Epidemiologic data has suggested that children who come from families which have divorced have increased rates of vulnerability to physical health and other unintentional injuries. As compared to other children who live with their biological parents; however, the effect sizes are generally minute for moderation when controlling for pertinent covariates like socio-economic status. Notably, socio-economic declines following separation or divorce may represent a conduit through which divorce affects the health of children. Studies have as well indicated that, adolescents from families which have been divorced have a greater risk for behavioral risk factors which are linked with physical health problems, which include sexual promiscuity, substance abuse, and lower level of attaining education. Adults who were faced with parental divorce while still at childhood age had have less likelihood of attending college, their employment prospects are low together with their welfare (Harknett, 2005). This implies that they will have limited financial resources as compared to their counterparts raised in families which were continuously intact. In addition, they have higher likelihood of having predicaments in relating with their parents and siblings and in formation and maintenance of other intimate relationships. Combining these findings give a suggestion that the system of parental marital status may not just have impact on the health of a child, but may as well result to accelerated risk into adulthood through predictable biophysical conduits (Lachman & Maier, 2000, p.185). Contemporary developmental psychology trends have emphasized that both unhealthy and healthy development leads to transactional process between characteristics of a dynamic and vibrant environment. In line with this perception, most researchers make argument that the variables of a family structure like single parenthood and divorce are the basic proxies for variables which are more process oriented, like parental conflict which lead to inadequate parenting. However, these are not ideal alternates and hence, they may not fully capture the pathways through which disruption and marital conflicts impact the health of a child. In conformity with the process-centered perspective, research has suggested that children who live in non-divorced but high conflict families have higher rates of problems in psychological adjustment as compared to the ones in intact or low conflict families (Troxel & Matthews, 2003, p.40). Additionally, the collective impact of parental conflict on the adjustment of a child could result to extra conflict in a family which creates a recurring intensification of child and parent problems.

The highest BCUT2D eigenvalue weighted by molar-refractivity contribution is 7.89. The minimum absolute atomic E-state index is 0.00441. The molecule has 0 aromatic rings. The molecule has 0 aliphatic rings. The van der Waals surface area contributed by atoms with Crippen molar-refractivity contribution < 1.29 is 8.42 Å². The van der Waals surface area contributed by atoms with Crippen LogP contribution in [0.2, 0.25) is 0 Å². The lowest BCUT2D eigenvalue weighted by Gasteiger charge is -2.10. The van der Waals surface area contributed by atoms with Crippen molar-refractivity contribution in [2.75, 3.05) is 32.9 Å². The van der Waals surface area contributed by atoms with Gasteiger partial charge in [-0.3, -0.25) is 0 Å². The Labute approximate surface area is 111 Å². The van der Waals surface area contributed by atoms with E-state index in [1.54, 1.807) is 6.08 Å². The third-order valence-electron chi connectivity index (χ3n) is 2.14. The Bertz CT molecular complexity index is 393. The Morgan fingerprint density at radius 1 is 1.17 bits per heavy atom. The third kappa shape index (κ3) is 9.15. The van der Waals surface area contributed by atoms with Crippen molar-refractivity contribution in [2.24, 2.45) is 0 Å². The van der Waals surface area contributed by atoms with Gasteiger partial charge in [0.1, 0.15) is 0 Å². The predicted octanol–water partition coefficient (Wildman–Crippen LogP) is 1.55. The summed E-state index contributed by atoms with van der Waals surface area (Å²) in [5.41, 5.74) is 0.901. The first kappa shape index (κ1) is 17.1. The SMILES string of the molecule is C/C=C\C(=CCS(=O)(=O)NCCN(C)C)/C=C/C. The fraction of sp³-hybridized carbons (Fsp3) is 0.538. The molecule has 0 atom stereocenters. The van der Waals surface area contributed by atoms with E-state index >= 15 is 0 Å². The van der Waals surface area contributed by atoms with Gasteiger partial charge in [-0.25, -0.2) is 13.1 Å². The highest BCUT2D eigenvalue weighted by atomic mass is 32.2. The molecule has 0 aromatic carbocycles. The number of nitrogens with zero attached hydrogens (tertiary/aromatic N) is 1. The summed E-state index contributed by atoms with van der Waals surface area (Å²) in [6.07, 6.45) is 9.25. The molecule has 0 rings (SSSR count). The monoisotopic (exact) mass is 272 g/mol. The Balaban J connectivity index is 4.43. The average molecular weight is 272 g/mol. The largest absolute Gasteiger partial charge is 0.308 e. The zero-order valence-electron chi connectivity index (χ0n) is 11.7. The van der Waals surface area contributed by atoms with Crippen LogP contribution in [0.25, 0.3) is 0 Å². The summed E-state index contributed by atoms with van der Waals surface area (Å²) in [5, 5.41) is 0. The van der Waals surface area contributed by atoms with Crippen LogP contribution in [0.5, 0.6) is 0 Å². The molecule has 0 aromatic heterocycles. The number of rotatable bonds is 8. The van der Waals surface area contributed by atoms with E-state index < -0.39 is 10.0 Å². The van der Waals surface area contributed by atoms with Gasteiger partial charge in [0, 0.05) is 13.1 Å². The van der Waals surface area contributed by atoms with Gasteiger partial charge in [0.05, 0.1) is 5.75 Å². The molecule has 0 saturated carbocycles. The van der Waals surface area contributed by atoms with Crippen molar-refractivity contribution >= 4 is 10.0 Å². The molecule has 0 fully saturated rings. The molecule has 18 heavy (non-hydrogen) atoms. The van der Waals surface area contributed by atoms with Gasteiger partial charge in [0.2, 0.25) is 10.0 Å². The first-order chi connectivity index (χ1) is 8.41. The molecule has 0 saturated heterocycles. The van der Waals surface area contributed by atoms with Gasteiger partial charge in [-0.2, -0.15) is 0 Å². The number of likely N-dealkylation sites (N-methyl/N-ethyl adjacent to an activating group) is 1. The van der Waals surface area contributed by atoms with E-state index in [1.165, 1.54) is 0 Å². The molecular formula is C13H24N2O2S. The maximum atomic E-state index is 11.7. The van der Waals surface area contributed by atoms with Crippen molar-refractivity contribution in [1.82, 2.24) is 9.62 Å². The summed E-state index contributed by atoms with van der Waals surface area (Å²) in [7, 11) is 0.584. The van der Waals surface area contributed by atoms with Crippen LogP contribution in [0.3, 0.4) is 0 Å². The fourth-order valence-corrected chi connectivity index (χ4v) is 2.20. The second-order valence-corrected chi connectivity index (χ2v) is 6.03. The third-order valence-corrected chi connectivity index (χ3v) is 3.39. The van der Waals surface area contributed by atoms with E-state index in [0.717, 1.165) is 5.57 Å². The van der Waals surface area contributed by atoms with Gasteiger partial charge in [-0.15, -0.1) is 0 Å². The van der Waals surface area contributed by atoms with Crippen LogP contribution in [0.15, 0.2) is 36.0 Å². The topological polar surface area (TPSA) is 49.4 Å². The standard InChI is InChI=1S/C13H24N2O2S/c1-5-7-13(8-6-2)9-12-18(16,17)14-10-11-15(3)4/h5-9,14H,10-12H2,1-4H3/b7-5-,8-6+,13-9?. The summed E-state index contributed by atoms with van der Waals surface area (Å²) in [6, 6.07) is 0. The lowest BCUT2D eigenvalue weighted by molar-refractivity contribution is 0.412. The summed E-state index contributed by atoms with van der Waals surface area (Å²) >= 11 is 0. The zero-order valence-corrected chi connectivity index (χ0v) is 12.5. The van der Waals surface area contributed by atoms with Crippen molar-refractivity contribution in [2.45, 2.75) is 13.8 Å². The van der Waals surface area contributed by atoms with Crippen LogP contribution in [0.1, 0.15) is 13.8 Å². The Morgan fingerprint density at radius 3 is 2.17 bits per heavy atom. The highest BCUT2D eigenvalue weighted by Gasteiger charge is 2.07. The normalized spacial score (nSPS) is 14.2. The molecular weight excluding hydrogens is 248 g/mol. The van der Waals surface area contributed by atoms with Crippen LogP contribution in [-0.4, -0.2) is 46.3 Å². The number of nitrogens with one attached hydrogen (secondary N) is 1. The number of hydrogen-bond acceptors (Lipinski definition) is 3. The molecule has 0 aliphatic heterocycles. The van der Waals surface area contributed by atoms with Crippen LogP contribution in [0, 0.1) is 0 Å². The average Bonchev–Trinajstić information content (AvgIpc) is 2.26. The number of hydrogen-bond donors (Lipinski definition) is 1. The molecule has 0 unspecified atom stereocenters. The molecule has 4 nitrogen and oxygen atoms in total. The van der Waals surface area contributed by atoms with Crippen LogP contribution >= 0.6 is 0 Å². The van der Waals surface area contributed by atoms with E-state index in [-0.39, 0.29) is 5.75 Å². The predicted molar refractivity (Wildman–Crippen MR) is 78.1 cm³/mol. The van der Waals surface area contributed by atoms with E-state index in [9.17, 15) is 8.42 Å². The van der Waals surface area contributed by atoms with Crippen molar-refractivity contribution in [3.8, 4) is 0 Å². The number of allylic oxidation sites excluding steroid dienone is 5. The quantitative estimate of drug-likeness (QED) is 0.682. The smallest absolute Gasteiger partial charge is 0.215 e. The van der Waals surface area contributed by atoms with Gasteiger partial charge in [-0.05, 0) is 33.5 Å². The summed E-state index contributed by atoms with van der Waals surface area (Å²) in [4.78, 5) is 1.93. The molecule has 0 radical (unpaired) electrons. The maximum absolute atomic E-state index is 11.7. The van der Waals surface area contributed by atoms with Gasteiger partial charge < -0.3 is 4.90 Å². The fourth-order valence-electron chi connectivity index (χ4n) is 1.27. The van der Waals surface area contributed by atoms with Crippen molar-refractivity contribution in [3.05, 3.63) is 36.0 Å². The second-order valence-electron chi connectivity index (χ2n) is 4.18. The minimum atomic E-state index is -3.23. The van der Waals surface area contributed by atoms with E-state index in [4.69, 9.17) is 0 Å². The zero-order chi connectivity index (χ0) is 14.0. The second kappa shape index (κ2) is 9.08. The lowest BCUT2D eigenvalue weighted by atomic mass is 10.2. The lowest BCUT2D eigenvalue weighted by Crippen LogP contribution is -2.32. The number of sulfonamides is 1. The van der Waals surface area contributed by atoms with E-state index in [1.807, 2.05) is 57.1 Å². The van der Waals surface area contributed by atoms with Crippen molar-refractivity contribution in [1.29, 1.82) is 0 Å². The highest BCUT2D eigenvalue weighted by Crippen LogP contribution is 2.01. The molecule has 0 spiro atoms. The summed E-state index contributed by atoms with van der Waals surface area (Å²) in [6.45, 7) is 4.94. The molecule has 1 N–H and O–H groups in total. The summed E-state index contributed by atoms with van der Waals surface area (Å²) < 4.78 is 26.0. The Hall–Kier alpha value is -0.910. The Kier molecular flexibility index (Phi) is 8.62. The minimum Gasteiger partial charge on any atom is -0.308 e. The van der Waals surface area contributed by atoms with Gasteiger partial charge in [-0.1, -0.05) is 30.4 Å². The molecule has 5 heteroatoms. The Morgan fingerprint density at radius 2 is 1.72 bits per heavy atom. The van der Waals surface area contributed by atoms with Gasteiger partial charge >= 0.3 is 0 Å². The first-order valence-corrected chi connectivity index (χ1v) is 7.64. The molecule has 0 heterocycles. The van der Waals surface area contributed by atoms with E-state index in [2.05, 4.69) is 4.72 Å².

The relationship that exists between marital conflict and the children emotional and physical health is well-known. There is significant evidence that the physical health of children and physiological reactivity to conflict between couples are affected negatively by discord in marriage. Nonetheless, there is significant variability degree in the responses of children to marital conflict and protective and risk factors in the relationships between marital conflict and the functioning of children have been drawn in. Marriage conflict appraisals have been noted as factors influencing associations between conflict between parents and children externalizing and internalizing the problems, and there is empirical support for this proposition. Conflict amongst adults causes anger, fear and distress in children, while exposure to extreme and regular parental marital conflict is linked with problems in the behavior of children and difficulties in physical health. The style of responding amongst children in relation to conflict between adults is somewhat stable over time; and has suggested that long-term health problems and adjustments develop due to regular maladaptive coping patterns in response to chronic stress like parental conflict. Marital conflicts lead to worse situations like divorce. One of the crucial factors that explains the relationship between marriages and longevity and better physical health is the high cost of health. In this view, divorce is not simply about losing marital status together with its positive health benefits. Rather it entails the occurrence of both chronic and acute emotional and physical stress which results from traumatic disruptions and breaking of the fundamental adult connection. Divorce carries with itself substantial illness and premature death risks amongst children together with their parents. Children brought up in families which end up breaking as a result of conflicts, have higher likelihood of developing cardiovascular diseases as compared to their counterparts brought up in intact families. It is worth noting that children who grow up in families marred with conflict are faced with life threatening challenges. These comprise of exposure to danger due to lack of a reliable person to take care of them. Although these children may be left under the care of close relatives, the relatives may not be efficient enough to offer them the necessary protection and care.